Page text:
1. Library
  2. Arrow Icon
  3. Looking Ahead: 2019 Developer Tool Trends
DEC 20, 20186 MIN

Looking Ahead: 2019 Developer Tool Trends

Joe Ruscio

Joe Ruscio

General Partner, Heavybit

Hard to believe it’s almost time to close the books on 2018. As we reflect here at Heavybit on everything that happened this year in the developer tools ecosystem, I identified a set of emergent trends that I expect to increasingly dominate the discussion in 2019. In no particular order:

Serverless crests the peak of inflated expectations

It’s been just over four years since AWS forever changed the course of IT infrastructure with the release of Lambda and serverless has been rocketing up the hype cycle ever since. While the long-term prognosis is still strong, I believe that 2019 is when all the heady platitudes start getting tempered with a dose of reality. This is ultimately a good thing, it signifies more and more organizations attempting to solve real-world challenges with a serverless approach. Expect to hear about more organizations pulling back from pure serverless and adopting a serverless first approach where serverless technologies are preferred but teams readily fall back to more traditional container or even server-based approaches when performance or other design constraints dictate it. For a deeper dive on some of the fundamental issues with a pure serverless approach check out this excellent paper by Hellerstein et al.

Kubernetes, Envoy and GitOps, oh my!

One could argue that 2018 was already the “Year of Kubernetes” but I think that clear convergence on service mesh as the dominant architecture pattern for managing microservices and Envoy as the canonical data plane implementation has primed it to accelerate even more in 2019. Expect continued innovation in the control plane around security, configuration, and more. Check this out for more on data plane vs. control plane. Istio has a lot of early mindshare as a control plane but big questions remain around whether it joins Kubernetes and Envoy on the Mount Rushmore of CNCF or if control planes become a more niche/specialized piece of the puzzle with many alternate implementations. You’ll also be hearing a lot more about GitOps as the preferred mechanism for managing change boundaries in Kubernetes clusters even when it comes to 3rd party software.

Significant public debate (and drama) over the future of OSS infrastructure

While they’ve been bubbling beneath the surface for several years now the tensions between venture-backed companies building OSS infrastructure software (e.g. databases, messaging queues, caches, etc) and large public cloud providers boiled over in a big way at the end of 2018. Both RedisLabs and Confluent recently changed the licensing of significant (albeit non-core) parts of their offering with the singular intention of preventing the public cloud providers from competing with their hosted offerings. Bryan Cantrill wrote two thoughtful blog posts on why it might not be so simple as that and Adam Jacob just launched the Sustainable Free and Open Source Communities (SFOSC) project to try and provide a more formal framework to reason around both sides of the issue. One thing is certain, the insatiable appetite of the major cloud providers to monetize traditionally licensed OSS has permanently altered how I think about funding the development and maintenance of said projects. I believe the end result of that impact will be much clearer by year’s end.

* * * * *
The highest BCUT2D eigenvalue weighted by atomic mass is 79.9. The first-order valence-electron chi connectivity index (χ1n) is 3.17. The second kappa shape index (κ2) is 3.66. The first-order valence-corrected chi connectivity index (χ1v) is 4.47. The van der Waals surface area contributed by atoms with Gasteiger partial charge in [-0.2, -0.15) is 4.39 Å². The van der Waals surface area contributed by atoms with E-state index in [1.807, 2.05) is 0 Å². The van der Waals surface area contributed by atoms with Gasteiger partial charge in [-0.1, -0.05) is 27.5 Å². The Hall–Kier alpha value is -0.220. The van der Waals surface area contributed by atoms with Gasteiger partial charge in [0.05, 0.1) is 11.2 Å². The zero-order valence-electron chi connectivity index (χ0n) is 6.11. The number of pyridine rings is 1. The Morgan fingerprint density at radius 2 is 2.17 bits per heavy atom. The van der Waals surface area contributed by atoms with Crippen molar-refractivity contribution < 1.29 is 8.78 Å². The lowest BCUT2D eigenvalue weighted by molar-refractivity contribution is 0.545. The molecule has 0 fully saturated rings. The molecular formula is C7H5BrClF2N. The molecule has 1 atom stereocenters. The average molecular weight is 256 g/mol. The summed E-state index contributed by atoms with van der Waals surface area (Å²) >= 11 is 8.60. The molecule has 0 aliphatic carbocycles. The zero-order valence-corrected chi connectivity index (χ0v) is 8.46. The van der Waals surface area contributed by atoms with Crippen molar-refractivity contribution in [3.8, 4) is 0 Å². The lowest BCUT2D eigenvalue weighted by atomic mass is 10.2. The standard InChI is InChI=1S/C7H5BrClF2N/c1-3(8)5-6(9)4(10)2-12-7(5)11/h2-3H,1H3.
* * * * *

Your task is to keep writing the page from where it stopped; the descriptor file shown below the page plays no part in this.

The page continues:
The JAMStack and GraphQL break through

The JAMStack methodology (Javascript, APIs, Markup) has been around for a couple years now but is poised to go mainstream thanks to how well it pairs with several other ascendant trends e.g. GraphQL, serverless, and microservices to name a few. At its core, the JAMstack lets frontend developers deploy fast, highly scalable sites and applications on global CDNs without worrying about backend infrastructure. Expect GraphQL in particular to cross the chasm; it’s ability to decouple frontend developer velocity from the implementation details of backend services has been almost uniformly applauded wherever I’ve seen it adopted. A decade ago the industry tried solving this same problem through the mythological full stack developer, a decidedly less scalable approach. I’m feeling a lot more bullish this time around. Go deep on the JAMstack with JAMstack Radio.

Secure by default

2018 was the year that GDPR’s impact became more than theoretical, Node developers were repeatedly owned by their byzantine dependencies, and public data breaches reached new heights. Not to imply that I’m necessarily critical of any of these actors/ecosystems (I love you Node developers!), I recognize that this is the new normal. It’s critical that engineering organizations identify the right set of tradeoffs for their specific threat models and formalize their secure software development lifecycles. Imperatively this must be done without giving back all the gains in agility we’ve made in the past decades. Tools like portfolio company Snyk that plug seamlessly into existing workflows while dramatically reducing the time to detect/remediate vulnerabilities will become must-haves.

And that’s a wrap! Happy holidays to everyone and I can’t wait to see what happens in 2019!

More from the libraryVisit Library